comprehensible to a layperson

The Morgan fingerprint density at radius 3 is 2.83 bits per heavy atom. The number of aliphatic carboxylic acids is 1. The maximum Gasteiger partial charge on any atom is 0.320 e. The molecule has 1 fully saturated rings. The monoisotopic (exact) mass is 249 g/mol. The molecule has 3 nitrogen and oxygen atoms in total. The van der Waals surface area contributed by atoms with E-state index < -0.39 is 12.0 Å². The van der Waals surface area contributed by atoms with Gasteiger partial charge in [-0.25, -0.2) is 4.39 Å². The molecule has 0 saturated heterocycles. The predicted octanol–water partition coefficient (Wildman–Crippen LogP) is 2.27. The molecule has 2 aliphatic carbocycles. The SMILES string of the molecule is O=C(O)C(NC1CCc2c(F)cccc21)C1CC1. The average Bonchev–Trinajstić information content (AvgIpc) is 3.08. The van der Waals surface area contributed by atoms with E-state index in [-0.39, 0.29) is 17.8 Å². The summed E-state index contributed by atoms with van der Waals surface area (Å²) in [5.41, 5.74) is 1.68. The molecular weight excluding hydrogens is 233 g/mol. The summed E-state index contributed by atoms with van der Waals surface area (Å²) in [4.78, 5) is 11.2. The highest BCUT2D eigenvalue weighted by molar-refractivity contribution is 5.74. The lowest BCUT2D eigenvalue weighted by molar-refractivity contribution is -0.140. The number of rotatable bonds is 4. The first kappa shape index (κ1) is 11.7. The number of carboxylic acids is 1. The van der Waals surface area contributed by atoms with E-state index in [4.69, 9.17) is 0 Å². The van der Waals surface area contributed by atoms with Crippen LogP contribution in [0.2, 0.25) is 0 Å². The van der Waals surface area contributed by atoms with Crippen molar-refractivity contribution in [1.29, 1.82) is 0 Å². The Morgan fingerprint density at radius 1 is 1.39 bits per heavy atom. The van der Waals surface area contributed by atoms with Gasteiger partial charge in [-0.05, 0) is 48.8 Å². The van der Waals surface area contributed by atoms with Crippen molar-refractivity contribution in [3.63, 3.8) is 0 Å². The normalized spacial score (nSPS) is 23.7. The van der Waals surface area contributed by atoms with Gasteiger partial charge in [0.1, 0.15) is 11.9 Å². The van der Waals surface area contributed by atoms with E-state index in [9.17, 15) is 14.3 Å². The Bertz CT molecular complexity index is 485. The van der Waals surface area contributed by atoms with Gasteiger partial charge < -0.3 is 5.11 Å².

Please answer the following questions in essay format. There is no word limit, but your answers do not need to be long. Your answers should be comprehensible to a layperson who does not know anything about hypothesis testing but is familiar with general concepts such as sample, population, probability, probability distribution, degrees of freedom, mean, standard deviation, effect, predictor, variance, continuous and discrete variables, correlation, etc. If it helps, feel free to use concrete examples to aid your explanation. 1. The p-value is a probability, but what exactly is it the probability of? Why do we care if it is below .05 or not? 2. What does it mean with regards to the sample and the population when researchers say that an effect is “not significant”? 3. Why do we need to test if certain assumptions are met for statistical tests? 4. In a non-technical manner, explain the concept of “Type I”, “Type II”, and “Type III” sums of squares in multiway ANOVA and multiple regression. Under which circumstances will the different sums of squares tests yield different results? 5. Dr XY is interested in the hypothesis that looking at cat pictures improves a person’s mood. He has set up an experiment comparing participants’ mood ratings before and after viewing either a cat picture or a control picture. In order to minimise the number of participants needed for the experiment, Dr XY runs a one-way ANOVA with cat picture as a predictor as soon as he has 2 participants. He then re-runs the analysis after each new tested participant and checks if the cat picture effect is significant. After 20 participants, the effect finally comes out significant. Dr XY now writes the data up for publication and sends them to Psychological Science. Is this acceptable? Why/why not? Part 2 – Data analysis Scenario A group of researchers (although the data are made up, this is based on a real study that was just published in Psychological Science: Joel, Teper, & MacDonald, 2014) wants to investigate how likely people are to agree to date unattractive people out of pity. In order to do this, they asked 40 heterosexual female participants (raters) to rate 20 male confederates (rated) of different attractiveness who were also present in the lab and were introduced as participants in the same study in terms of how likely they are to go on a date with each man (on a scale from 0 = extremely unlikely to 100 = extremely likely). For half of the rated confederates, the confederate had left the room when participants gave the rating to the experimenter (absent condition). For the other half of the rated confederates, the confederates were present in the room and listening when the participants gave the rating to the experimenter (present condition). In order to see if attractiveness played a role, the researchers also obtained attractiveness ratings (from 0 = extremely unattractive to 10 = extremely attractive) for the 20 photographs from a different group of participants. Does the knowledge that the rated person will hear their rating (and perhaps be hurt) lead participants to give higher ratings? What role does the attractiveness of the rated person play? Does the pity effect disappear for very attractive people? 1Assignment Conduct and report the appropriate statistics using the data provided as one would for a Results section an academic journal. References are not necessary. Be sure to report the means, group sizes, and standard deviations of the discrete variables in a table and to make a plot of all the significant effects. Perform and report two analyses: 1. A standard multiple regression model with rating condition as a discrete predictor and attractiveness as a continuous predictor 2. A linear mixed model with rating condition as a discrete predictor and attractiveness as a continuous predictor and random intercepts for both participant and rated person (as we want to be able to generalise the results beyond the 40 raters and the 20 rated individuals). Are the results of the two analyses similar? If not, explain (in non-technical terms) why not. Which analysis is more appropriate to the data? Finally, in layperson (non-academic) language describe the results and summarise the answers to the two following questions also given at the end of the scenario paragraph: Does the knowledge that the rated person will hear their rating (and perhaps be hurt) lead participants to give higher ratings? What role does the attractiveness of the rated person play? Does the pity effect disappear for very attractive people? Due date This assignment is due on January 29th at 12 pm and should be submitted as a Word document via myBU (using TurnitinUK).